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    Shoulder dystocia: What if you could see it coming?

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    SHOULDER DYSTOCIA: These two words cause consternation in every patient who has had one and in every physician or midwife who has had to deal with it. Occurring suddenly and unexpectedly, this emergency can disable an otherwise perfectly healthy baby for life. It is also a major cause of medical liability suits, currently constituting the second highest category of payouts in obstetrics, only behind asphyxia.

    What is especially disconcerting about shoulder dystocia is that until now obstetricians have had few means of predicting when it will occur or of effectively preventing it. Studies look at various schemes to accomplish the goal of predicting and preventing shoulder dystocia, but none has proved clinically feasible.1-3

    Difficulty of predicting shoulder dystocia

    Why has finding an effective method for the prediction and prevention of shoulder dystocia proven so elusive? There are three major reasons.

    1. Shoulder dystocia, while not rare, occurs only sporadically, in roughly 0.6% to 1.4% of vaginal deliveries.4,5 That has made it difficult to gain substantial experience and data on shoulder dystocia, or on the even more uncommon subset of it, deliveries where there is brachial plexus injury.

    2. Deliveries are not reproducible. One mother can deliver a large baby easily, while another of the same physical dimensions and with a baby of the same size may experience an extremely difficult shoulder dystocia delivery. Upon analysis, the main risk factors for shoulder dystocia—suspected macrosomia, gestational diabetes, and/or a history of previous shoulder dystocia—have a low sensitivity (they predict relatively few cases of shoulder dystocia) and an extremely high false-positive rate (they occur frequently in normal deliveries).1,3,6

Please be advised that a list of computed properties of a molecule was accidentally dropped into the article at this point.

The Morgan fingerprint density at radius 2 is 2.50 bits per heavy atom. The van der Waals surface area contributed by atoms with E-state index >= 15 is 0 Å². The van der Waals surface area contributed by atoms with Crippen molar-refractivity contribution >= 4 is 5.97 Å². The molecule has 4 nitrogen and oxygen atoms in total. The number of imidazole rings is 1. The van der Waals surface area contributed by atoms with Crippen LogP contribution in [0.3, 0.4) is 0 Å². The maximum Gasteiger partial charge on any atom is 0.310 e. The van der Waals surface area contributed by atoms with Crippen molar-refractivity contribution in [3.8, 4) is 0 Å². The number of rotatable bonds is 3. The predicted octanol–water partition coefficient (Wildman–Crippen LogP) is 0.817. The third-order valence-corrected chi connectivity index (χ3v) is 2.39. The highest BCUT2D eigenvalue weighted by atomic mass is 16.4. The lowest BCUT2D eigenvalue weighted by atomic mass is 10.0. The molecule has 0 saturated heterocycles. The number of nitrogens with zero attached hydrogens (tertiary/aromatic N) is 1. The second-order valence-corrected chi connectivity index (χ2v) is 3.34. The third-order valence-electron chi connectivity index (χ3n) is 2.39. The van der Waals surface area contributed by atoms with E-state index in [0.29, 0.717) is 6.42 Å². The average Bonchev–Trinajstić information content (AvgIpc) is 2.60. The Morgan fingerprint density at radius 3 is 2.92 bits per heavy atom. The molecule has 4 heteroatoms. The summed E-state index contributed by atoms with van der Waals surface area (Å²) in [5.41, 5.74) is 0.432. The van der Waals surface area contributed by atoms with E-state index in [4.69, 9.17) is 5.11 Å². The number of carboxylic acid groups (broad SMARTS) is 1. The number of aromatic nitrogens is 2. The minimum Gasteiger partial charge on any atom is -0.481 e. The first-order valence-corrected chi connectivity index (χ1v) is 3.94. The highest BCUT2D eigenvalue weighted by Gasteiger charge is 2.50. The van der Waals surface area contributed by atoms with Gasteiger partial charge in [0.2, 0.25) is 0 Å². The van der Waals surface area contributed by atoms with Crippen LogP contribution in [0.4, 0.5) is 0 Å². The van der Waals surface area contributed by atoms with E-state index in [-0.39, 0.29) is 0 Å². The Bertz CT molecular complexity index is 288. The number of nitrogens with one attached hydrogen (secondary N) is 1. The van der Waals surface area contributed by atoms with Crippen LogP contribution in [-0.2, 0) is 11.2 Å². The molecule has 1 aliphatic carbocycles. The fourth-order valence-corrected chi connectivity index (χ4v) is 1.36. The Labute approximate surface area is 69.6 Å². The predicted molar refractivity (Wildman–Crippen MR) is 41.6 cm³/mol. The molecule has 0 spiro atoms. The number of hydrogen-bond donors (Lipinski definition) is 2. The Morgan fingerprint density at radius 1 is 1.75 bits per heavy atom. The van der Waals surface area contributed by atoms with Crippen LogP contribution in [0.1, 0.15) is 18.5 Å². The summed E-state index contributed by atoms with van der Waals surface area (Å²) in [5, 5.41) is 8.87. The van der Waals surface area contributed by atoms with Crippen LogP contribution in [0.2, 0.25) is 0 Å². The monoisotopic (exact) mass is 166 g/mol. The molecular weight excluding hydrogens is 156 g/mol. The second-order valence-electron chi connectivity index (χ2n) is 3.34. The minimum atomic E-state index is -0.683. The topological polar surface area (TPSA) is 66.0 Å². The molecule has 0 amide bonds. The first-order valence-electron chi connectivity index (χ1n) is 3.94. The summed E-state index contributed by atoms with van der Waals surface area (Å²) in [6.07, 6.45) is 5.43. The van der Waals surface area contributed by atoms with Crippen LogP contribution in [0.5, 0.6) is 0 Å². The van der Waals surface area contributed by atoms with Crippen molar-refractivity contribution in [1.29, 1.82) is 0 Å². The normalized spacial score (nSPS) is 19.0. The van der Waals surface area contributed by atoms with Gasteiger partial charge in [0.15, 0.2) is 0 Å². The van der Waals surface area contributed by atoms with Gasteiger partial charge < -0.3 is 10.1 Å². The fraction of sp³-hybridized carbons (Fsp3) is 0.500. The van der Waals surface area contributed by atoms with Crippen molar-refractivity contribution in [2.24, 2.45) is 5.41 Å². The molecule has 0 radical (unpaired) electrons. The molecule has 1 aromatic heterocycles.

3. Traditionally, we have focused mainly on the size of the fetus by estimating birthweight.7,8 But the other component of shoulder dystocia—the size of the mother and her pelvis—has received scant attention.


    Figure 1
    To illustrate the problems of predicting which women will experience a shoulder dystocia delivery, let's examine the graph in Figure 1, which shows the distribution of birthweights from a group of babies with a normal vaginal delivery compared with a group who experienced shoulder dystocia that was associated with fetal injury. Figure 1 demonstrates that although babies who experience shoulder dystocia with injury are on average heavier than babies without shoulder dystocia, there is much overlap. Thus, any protocol seeking to avoid shoulder dystocia by performing cesarean deliveries based on estimated fetal weight would result in a large number of unnecessary cesarean sections per shoulder dystocia with injury prevented.9-11 The most favorable reported ratio shows that 443 extra C/S deliveries would have to be performed to prevent one permanent injury, even in a diabetic mother with an estimated fetal weight of over 4,500 g.10

    Another difficulty is communicating the concept of risk to patients. For some patients, any risk to the baby is unacceptable. That makes it challenging to help patients place in perspective the various risks: 1 in 150 (average risk of shoulder dystocia); 1 in 6,000 (average risk of permanent brachial plexus injury); and the risk inherent in a C/S delivery which is, after all, major surgery. Individual patients are often not particularly concerned about the burden to the health care system from unnecessary cesarean deliveries as measured by the "number needed to treat" in preventing a permanent brachial plexus injury; understandably, they are more concerned that the injury under discussion might be to their child.

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    Emily Hamilton, MD
    DR. HAMILTON is Associate Professor, Department of Obstetrics and Gynecology, McGill University
    Henry Lerner, MD
    DR. LERNER is Clinical Instructor in Obstetrics and Gynecology at Harvard Medical School

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